Last Update: September 28, 2022
Every day millions of kids in the United States wake up, prick their fingers, test their blood sugar levels, inject themselves with insulin and then eat a bowl of sugar. Er, cereal.
But why are kids who should be eating whole-grain granola slurping up Cap’n Crunch instead? Because in order to save money, many families with kids who have type 1 diabetes are following the USDA’s recommended food plan, which recommends buying sugar-filled, processed foods to cut costs.
A study released on July 8 by the Journal of Nutrition Education and Behavior reveals that feeding kids with type 1 diabetes the recommended diet of full of low glycemic foods like non-starchy vegetables and whole grains is, well, expensive.
Also known as juvenile diabetes, children diagnosed with type 1 diabetes can’t produce insulin, the hormone that allows your body to convert sugar into energy. The study found that trying to follow a ‘healthy’ diet recommended by the U.S. Department of Agriculture—one that’s far better for kids with type 1—can cost 18 percent more than the regular food plan the USDA recommends to those trying to save money.
The treatment for type 1 diabetes includes insulin therapy and daily exercise, in addition to a diet rich in whole grains and veggies. And not only are parents facing higher prices for healthier food, the JNEB study also reveals how difficult it can be for parents to find healthier choices in their local stores in the first place.
Researchers examined the costs of 164 foods in the USDA’s ‘Thrifty Food Plan’ (R-TFP) as well as its more nutritionally dense counterpart ‘Thrifty Food Plan – Healthy’ (H-TFP), and the data was clear: The healthier version of the plan costs more. A lot more. Where’s the extra money being spent? On proteins and grains that are diabetes-friendly and score low on the glycemic index.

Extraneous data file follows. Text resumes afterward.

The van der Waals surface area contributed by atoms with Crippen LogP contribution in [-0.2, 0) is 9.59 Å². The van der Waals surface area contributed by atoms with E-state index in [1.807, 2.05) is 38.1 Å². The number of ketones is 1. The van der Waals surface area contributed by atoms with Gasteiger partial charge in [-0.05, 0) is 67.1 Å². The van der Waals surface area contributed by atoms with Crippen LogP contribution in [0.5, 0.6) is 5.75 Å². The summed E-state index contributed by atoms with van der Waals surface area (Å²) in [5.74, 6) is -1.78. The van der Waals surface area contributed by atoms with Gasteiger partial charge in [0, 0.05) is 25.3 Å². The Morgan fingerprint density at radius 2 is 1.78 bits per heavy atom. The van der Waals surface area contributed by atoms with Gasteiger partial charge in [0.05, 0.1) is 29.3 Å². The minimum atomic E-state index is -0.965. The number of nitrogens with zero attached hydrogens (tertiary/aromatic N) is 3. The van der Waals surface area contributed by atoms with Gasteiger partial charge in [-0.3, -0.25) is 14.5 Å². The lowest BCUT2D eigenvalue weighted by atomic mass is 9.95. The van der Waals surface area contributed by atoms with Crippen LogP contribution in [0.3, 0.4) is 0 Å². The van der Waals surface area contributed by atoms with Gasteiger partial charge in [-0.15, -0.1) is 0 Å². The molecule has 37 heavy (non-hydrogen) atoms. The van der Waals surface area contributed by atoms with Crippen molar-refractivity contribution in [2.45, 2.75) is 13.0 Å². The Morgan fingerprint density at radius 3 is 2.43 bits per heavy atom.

The recent news recalls the criticism that’s faced the USDA’s ‘Thrifty Food Plan’ in the past, as the recommended eating plan for those trying to save money on their monthly grocery bill doesn’t take into consideration many dietary needs like those of pregnant or nursing moms, low-sodium diets, and most clearly those struggling with diabetes or pre-diabetes.
In reality, choosing the healthier option while shopping can actually save you money. Not only are low glycemic foods like quinoa, barley, whole wheat products, and brown rice often more nutritious, but they’re also more filling due to a higher fiber content. Staying fuller for longer plus getting more nutrients means that you’re going to eat (and buy!) less of the junky stuff that’s loaded with calories and weighing your grocery bill down.
And maybe we should be seriously re-thinking a government agency that recommends our families chow down on doughnuts.
Photo credit: Stocksy
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